Thomas Lancaster (died 1583) was an English Protestant clergyman, Church of Ireland Archbishop of Armagh from 1568.
He was perhaps a native of Cumberland, and was probably educated at Oxford. In July 1549 he was consecrated Bishop of Kildare by George Browne, Archbishop of Dublin. An evangelical Protestant, he attended the conference in June 1551 which Sir James Croft, Lord Deputy of Ireland, held at Dublin with George Dowdall, the Primate of Ireland and a Roman Catholic. In 1552 Lancaster was installed in the deanery of Ossory, which he held in commendam with his bishopric. On 2 February 1553 he assisted in the consecration of John Bale as Bishop of Ossory; and about the same time he published a statement of his doctrinal position; it is dedicated to Edward VI. Lancaster's style of argument resembles Bale's.
Lancaster was married, and on that ground he was deprived of both his preferments by Queen Mary in 1554, and spent the remainder of her reign in retirement. In 1559 he was presented by the Crown to the treasurership of Salisbury Cathedral, in succession to Thomas Harding; and he also became one of the royal chaplains. He was a member of the lower house of the Convocation of 1563, and on 5 February 1563 was in the minority of 58 who approved of the proposed six formulas committing the Church of England to ultra-Protestant doctrine and practices, as against 59 who opposed the change. In the same year he signed the petition of the lower house of convocation for reform of church discipline. He acted as suffragan bishop of Marlborough under Bishop John Jewel, but the dates are not known. In that capacity he held ordinations at Salisbury on 13 April 1560 and 26 April 1568. Writing to Archbishop Matthew Parker (8 May 1568) Jewel complained of Lancaster's want of discretion. Lancaster was also elected Principal of St Edmund Hall, Oxford in early 1565.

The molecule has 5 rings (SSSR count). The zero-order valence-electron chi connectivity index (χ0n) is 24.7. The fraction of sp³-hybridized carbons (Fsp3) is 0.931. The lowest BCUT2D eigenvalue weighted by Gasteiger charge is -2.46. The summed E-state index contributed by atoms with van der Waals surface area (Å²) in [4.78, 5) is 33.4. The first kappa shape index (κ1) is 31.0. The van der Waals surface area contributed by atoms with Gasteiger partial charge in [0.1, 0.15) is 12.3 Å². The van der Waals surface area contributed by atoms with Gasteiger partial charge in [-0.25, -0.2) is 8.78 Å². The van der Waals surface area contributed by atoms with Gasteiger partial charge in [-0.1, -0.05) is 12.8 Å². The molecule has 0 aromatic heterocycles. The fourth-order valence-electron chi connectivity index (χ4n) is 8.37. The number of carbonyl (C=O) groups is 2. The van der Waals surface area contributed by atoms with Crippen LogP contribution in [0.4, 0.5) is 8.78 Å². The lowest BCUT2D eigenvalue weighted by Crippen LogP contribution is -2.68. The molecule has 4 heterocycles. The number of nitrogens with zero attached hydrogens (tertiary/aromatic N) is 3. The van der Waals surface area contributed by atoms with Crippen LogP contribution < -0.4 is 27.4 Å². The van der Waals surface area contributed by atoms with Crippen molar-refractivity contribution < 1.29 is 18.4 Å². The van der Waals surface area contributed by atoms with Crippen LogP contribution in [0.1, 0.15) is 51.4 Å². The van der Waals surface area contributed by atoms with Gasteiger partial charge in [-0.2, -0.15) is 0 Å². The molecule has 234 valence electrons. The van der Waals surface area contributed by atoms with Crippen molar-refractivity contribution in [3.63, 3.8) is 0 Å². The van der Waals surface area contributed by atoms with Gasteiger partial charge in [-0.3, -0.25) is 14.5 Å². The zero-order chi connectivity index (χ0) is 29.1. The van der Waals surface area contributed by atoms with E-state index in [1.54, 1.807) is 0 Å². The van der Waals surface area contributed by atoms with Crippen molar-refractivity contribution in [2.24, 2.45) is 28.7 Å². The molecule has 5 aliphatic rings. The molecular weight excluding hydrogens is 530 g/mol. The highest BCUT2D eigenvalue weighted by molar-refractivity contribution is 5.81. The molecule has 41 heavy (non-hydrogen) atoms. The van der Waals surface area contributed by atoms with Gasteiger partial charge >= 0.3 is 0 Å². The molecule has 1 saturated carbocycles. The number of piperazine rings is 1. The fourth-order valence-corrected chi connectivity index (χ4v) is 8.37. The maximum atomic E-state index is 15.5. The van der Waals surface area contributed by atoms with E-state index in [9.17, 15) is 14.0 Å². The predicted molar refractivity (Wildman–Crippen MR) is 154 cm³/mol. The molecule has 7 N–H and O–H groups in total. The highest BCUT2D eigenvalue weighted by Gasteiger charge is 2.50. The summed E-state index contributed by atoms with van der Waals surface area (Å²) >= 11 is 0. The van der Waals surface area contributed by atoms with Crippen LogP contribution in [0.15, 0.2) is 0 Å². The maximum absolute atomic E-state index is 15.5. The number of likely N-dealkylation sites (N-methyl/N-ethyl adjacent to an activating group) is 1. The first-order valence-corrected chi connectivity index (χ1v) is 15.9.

When Sir Henry Sydney went to Ireland as Lord Deputy in October 1565, Lancaster had a royal licence to attend him and absent himself from his spiritual offices. He accompanied Sydney in his progress through various parts of Ireland. Sir William Cecil was friendly with him, and wrote to Sidney on 22 July 1567 that Lancaster was to be made Archbishop of Armagh, in succession to Adam Loftus, who had been translated to Dublin. Some months passed before the choice was officially announced, but on 28 March 1568 Queen Elizabeth informed the Irish Lords Justices. His consecration took place, at the hands of Archbishop Loftus of Dublin, Hugh Brady the Bishop of Meath, and Robert Daly the Bishop of Kildare, on 13 June 1568, in Christ Church Cathedral, Dublin. He preached his own consecration sermon on the subject of 'Regeneration.' The archbishop had licence to hold sundry preferments, both in England and in Ireland, on account of the poverty of his see, which had been wasted by rebellion. He died in Drogheda in December 1583, and was buried in St. Peter's Church in the town, in the vault of one of his predecessors, Octavian de Palatio (died 1513). He left a son and two daughters. His will was disputed and the intended foundation of a public grammar school at Drogheda, to be endowed at his cost, and eight scholarships for it at St Edmund Hall, Oxford, came to nothing.